Cambridge Catalogue  
  • Help
Home > Catalogue > The Cambridge Introduction to Shakespeare's Tragedies
The Cambridge Introduction to Shakespeare's Tragedies
Google Book Search

Search this book


  • 1 b/w illus.
  • Page extent: 176 pages
  • Size: 228 x 152 mm
  • Weight: 0.43 kg

Library of Congress

  • Dewey number: 822.3/3
  • Dewey version: 22
  • LC Classification: PR2983 .D55 2007
  • LC Subject headings:
    • Shakespeare, William,--1564-1616--Tragedies

Library of Congress Record


 (ISBN-13: 9780521858175)

Macbeth clutches an imaginary dagger; Hamlet holds up Yorick's skull; Lear enters with Cordelia in his arms. Do these memorable and iconic moments have anything to tell us about the definition of Shakespearean tragedy? Is it in fact helpful to talk about 'Shakespearean tragedy' as a concept, or are there only Shakespearean tragedies? What kind of figure is the tragic hero? Is there always such a figure? What makes some plays more tragic than others? Beginning with a discussion of tragedy before Shakespeare and considering Shakespeare's tragedies chronologically one by one, this 2007 book seeks to investigate such questions in a way that highlights both the distinctiveness and shared concerns of each play within the broad trajectory of Shakespeare's developing exploration of tragic form.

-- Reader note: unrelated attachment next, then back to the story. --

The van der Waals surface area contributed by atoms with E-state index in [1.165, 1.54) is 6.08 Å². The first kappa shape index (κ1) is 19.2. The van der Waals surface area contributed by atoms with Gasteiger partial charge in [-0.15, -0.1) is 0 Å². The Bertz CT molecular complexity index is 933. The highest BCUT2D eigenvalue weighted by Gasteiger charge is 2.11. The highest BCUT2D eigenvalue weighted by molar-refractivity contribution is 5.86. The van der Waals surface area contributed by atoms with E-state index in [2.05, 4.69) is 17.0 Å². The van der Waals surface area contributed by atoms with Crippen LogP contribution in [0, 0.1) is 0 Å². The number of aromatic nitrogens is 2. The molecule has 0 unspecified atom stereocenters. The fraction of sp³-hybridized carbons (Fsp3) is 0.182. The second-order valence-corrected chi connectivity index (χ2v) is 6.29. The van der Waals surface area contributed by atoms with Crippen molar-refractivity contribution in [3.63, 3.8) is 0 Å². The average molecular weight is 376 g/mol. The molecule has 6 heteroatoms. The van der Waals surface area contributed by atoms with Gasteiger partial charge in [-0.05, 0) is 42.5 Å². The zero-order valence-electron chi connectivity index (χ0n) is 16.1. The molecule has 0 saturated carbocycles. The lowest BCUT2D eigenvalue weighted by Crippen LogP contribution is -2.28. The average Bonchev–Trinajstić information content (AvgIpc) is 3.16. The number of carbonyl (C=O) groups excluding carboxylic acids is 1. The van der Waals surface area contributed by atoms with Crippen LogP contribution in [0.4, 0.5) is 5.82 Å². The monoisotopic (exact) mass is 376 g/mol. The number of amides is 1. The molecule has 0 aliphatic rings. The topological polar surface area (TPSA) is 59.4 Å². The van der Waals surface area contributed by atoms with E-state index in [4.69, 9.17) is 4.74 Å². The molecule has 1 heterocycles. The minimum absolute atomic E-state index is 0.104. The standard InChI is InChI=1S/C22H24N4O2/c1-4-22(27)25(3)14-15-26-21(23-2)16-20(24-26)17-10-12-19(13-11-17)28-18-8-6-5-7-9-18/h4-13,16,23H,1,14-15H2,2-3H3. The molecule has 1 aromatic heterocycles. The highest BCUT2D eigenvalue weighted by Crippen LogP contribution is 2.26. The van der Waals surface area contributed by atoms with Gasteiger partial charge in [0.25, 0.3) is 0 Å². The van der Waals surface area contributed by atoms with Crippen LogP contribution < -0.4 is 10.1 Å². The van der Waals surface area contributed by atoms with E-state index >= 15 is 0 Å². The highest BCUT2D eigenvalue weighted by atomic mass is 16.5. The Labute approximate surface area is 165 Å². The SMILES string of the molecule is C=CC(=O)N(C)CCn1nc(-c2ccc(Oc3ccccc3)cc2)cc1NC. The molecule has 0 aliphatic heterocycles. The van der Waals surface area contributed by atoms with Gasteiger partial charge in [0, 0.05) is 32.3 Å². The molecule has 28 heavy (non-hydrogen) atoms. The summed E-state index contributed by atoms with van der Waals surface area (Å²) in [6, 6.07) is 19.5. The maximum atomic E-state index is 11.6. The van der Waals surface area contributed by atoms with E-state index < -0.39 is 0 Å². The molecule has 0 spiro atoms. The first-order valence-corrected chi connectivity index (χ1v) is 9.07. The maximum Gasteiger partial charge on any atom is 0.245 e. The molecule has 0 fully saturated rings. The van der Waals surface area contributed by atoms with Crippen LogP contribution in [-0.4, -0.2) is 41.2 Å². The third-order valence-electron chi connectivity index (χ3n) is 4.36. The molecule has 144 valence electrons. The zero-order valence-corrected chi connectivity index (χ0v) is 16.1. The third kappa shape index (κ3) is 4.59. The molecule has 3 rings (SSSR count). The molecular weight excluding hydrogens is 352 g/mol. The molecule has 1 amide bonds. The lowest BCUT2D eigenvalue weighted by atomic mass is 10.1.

• Includes a separate chapter on each of Shakespeare's tragedies, ordered chronologically • Considers tragedy before Shakespeare, allowing the reader to understand Shakespearean tragedy in the light of what has gone before • Includes helpful quotations in shaded boxes


Introduction; 1. Tragedy before Shakespeare; 2. Titus Andronicus; 3. Romeo and Juliet; 4. Julius Caesar; 5. Hamlet; 6. Othello; 7. Timon of Athens; 8. King Lear; 9. Macbeth; 10. Antony and Cleopatra; 11. Coriolanus.


'Dillon provides an excellent brief account of English tragedies before Shakespeare.' Journal of British Studies

printer iconPrinter friendly version AddThis